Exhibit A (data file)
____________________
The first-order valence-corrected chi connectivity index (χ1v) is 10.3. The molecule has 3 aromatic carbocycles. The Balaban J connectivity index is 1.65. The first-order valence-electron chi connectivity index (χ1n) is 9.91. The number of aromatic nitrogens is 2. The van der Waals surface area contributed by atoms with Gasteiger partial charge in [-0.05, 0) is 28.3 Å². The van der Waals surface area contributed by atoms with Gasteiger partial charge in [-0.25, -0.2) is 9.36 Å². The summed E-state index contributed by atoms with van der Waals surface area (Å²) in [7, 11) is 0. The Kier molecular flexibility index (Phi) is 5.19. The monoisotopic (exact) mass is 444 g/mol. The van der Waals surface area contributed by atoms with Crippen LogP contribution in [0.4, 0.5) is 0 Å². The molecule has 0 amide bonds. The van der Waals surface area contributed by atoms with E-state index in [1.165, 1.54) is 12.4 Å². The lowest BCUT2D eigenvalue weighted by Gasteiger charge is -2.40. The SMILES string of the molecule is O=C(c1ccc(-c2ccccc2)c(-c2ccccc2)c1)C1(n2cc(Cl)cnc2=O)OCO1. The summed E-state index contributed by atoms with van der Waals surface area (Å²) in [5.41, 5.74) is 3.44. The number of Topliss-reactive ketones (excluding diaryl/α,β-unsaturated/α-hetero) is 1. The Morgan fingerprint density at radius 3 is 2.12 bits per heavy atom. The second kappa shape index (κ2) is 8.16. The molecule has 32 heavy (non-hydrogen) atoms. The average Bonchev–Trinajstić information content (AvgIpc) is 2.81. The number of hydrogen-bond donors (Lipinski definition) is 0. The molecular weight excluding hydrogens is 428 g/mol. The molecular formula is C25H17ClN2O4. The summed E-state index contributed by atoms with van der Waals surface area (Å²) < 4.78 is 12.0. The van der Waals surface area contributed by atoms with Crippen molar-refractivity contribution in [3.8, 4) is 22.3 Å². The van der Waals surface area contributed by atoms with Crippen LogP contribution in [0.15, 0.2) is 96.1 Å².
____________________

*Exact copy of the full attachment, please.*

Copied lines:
The first-order valence-corrected chi connectivity index (χ1v) is 10.3. The molecule has 3 aromatic carbocycles. The Balaban J connectivity index is 1.65. The first-order valence-electron chi connectivity index (χ1n) is 9.91. The number of aromatic nitrogens is 2. The van der Waals surface area contributed by atoms with Gasteiger partial charge in [-0.05, 0) is 28.3 Å². The van der Waals surface area contributed by atoms with Gasteiger partial charge in [-0.25, -0.2) is 9.36 Å². The summed E-state index contributed by atoms with van der Waals surface area (Å²) in [7, 11) is 0. The Kier molecular flexibility index (Phi) is 5.19. The monoisotopic (exact) mass is 444 g/mol. The van der Waals surface area contributed by atoms with Crippen LogP contribution in [0.4, 0.5) is 0 Å². The molecule has 0 amide bonds. The van der Waals surface area contributed by atoms with E-state index in [1.165, 1.54) is 12.4 Å². The lowest BCUT2D eigenvalue weighted by Gasteiger charge is -2.40. The SMILES string of the molecule is O=C(c1ccc(-c2ccccc2)c(-c2ccccc2)c1)C1(n2cc(Cl)cnc2=O)OCO1. The summed E-state index contributed by atoms with van der Waals surface area (Å²) in [5.41, 5.74) is 3.44. The number of Topliss-reactive ketones (excluding diaryl/α,β-unsaturated/α-hetero) is 1. The Morgan fingerprint density at radius 3 is 2.12 bits per heavy atom. The second kappa shape index (κ2) is 8.16. The molecule has 32 heavy (non-hydrogen) atoms. The average Bonchev–Trinajstić information content (AvgIpc) is 2.81. The number of hydrogen-bond donors (Lipinski definition) is 0. The molecular weight excluding hydrogens is 428 g/mol. The molecular formula is C25H17ClN2O4. The summed E-state index contributed by atoms with van der Waals surface area (Å²) < 4.78 is 12.0. The van der Waals surface area contributed by atoms with Crippen molar-refractivity contribution in [3.8, 4) is 22.3 Å². The van der Waals surface area contributed by atoms with Crippen LogP contribution in [0.15, 0.2) is 96.1 Å².